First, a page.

Appears only in the Day of Atonement ritual in Leviticus 16. Two goats were designated by lot (16.8), one for the Lord and one for Azazel, perhaps the name of a demon. The Lord's goat became a sacrificial sin‐offering, while the scapegoat was sent into the wilderness after Aaron placed his hands on it and confessed the people's sins (16.21). The latter verse uses three words for sin, but does not mention impurity (unlike 16.16). Thus, the scapegoat ritual is for sins alone, and reveals the sacrificial cult's inability to achieve complete atonement by itself.

Some scholars suspect that the scapegoat was added to the chapter; if so, it has been well integrated into the text. In 16.17, Aaron makes atonement “for the assembly of Israel,” making the scapegoat seem unnecessary. Yet it was necessary: this involves the riddance of something profoundly unwanted. The sin offering could not carry the sins away like the scapegoat. The magical Azazel ritual assured that the sins were sent away.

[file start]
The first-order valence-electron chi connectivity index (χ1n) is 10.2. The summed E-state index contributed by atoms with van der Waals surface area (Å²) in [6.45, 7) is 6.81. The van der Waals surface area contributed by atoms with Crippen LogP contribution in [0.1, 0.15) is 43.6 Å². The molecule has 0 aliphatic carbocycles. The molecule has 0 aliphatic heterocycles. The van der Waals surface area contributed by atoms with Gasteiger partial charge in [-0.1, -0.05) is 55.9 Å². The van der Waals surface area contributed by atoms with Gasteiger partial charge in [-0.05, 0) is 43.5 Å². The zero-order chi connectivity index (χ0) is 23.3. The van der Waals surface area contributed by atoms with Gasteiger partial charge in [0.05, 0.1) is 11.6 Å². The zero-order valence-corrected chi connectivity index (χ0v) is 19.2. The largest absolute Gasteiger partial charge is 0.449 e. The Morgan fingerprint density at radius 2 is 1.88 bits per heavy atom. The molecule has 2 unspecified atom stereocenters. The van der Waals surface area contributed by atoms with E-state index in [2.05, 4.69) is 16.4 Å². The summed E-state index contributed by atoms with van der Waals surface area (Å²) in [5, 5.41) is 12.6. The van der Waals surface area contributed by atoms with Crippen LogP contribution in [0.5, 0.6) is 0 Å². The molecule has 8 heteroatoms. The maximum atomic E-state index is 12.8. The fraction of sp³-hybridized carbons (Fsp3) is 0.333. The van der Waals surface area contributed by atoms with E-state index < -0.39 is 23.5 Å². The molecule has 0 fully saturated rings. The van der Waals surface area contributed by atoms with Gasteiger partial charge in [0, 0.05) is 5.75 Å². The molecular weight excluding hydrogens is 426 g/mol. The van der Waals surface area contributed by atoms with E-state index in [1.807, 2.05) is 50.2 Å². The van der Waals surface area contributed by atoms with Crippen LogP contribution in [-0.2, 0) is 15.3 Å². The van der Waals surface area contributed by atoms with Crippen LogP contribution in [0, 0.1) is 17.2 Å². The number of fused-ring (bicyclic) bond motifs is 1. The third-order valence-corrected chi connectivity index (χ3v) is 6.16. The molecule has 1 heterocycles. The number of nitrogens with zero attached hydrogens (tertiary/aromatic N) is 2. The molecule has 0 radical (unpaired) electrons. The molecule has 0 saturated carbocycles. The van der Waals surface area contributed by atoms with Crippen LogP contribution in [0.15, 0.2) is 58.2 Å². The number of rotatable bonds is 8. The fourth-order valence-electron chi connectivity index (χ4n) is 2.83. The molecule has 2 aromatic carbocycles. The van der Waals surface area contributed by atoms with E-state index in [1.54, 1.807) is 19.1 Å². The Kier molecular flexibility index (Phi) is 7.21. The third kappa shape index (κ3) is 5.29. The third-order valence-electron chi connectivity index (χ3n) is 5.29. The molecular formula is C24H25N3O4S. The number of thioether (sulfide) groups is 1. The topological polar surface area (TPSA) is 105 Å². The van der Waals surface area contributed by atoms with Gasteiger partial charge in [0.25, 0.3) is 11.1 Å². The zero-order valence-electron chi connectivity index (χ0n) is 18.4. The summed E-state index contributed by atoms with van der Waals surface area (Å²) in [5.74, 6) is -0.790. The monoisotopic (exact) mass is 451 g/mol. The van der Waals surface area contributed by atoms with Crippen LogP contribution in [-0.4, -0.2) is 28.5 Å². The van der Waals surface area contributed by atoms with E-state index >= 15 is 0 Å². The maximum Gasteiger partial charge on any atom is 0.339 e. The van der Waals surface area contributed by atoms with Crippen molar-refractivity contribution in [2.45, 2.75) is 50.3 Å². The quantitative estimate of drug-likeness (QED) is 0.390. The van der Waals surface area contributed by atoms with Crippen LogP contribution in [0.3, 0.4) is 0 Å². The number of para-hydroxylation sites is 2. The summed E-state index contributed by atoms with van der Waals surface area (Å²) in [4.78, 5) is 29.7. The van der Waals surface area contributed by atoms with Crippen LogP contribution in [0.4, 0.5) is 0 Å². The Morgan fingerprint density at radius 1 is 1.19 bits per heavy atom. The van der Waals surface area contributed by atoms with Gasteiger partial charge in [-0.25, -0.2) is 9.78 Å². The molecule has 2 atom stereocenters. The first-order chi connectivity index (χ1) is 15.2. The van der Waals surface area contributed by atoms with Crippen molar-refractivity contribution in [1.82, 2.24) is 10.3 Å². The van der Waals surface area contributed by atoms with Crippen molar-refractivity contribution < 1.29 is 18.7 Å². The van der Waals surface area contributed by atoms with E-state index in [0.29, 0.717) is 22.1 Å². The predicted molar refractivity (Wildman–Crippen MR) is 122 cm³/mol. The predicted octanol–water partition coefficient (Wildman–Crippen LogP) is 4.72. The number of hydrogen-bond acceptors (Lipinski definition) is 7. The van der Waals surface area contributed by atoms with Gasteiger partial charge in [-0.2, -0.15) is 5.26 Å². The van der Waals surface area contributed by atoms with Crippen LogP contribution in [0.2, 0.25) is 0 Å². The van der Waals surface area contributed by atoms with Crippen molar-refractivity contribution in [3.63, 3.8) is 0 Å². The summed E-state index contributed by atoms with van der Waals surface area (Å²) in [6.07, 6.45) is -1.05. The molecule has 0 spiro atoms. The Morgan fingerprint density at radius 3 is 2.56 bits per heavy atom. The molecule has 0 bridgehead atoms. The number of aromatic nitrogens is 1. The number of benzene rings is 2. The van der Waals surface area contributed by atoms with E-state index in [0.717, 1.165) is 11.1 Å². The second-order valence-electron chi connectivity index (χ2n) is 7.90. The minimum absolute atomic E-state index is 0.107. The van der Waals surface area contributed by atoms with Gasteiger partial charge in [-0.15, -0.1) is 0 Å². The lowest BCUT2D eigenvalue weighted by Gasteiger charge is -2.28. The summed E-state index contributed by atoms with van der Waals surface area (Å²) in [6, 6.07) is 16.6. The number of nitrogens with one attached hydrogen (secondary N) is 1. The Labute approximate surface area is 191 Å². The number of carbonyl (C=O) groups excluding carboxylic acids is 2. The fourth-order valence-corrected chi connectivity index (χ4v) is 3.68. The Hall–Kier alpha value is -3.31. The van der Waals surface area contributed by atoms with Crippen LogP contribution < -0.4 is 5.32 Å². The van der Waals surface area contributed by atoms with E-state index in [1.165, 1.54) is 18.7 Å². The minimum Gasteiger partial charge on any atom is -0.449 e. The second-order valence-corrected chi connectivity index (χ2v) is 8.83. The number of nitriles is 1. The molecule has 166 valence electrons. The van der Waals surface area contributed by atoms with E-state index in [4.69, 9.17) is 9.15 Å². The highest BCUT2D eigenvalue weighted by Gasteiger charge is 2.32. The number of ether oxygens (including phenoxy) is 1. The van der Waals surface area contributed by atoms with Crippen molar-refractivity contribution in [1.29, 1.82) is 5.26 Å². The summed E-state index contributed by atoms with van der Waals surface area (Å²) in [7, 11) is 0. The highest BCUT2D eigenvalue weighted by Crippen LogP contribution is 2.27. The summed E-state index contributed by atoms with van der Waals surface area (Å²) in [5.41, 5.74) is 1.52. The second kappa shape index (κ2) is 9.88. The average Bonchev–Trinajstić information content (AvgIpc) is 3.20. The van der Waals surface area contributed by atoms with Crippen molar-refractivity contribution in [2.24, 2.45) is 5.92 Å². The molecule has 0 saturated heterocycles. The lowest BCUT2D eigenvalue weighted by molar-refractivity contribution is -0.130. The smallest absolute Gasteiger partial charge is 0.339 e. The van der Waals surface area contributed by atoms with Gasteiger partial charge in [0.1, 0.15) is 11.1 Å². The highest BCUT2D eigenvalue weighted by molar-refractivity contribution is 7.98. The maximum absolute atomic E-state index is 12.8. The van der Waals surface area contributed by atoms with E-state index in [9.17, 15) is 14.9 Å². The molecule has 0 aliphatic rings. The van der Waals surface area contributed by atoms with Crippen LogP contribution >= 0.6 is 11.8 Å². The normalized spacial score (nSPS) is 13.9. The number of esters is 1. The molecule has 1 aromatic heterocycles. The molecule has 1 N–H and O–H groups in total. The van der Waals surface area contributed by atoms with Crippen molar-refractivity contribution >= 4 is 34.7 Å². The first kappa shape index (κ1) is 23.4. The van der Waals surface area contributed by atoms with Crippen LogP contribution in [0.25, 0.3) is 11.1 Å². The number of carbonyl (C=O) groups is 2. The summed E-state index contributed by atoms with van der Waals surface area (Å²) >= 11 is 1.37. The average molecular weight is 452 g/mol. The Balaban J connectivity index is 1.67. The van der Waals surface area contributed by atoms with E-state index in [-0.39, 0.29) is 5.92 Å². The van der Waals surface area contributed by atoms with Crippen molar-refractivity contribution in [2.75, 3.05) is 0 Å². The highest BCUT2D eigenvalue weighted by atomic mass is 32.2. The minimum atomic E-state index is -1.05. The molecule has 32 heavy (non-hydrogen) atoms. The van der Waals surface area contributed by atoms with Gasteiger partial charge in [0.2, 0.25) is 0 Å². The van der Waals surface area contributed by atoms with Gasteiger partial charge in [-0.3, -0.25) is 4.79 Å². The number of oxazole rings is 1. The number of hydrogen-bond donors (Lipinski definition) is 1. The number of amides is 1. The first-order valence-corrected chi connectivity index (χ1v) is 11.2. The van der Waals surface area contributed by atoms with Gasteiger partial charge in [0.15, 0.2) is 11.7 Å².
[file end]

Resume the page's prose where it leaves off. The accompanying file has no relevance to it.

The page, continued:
The Septuagint rendered Azazel as “sending away.” In the Ethiopic book of Enoch, Azazel is a fallen angel. The Midrash and many modern commentators see Azazel as the demon to whom the scapegoat was sent. In the Mishnah, the practice was to throw the scapegoat over a cliff; the rabbis derived from this an etymology, accepted by some (NEB: Azazel = “precipice”). Scholars have proposed other etymologies, but the origin and meaning of Azazel remain uncertain.

Philip Stern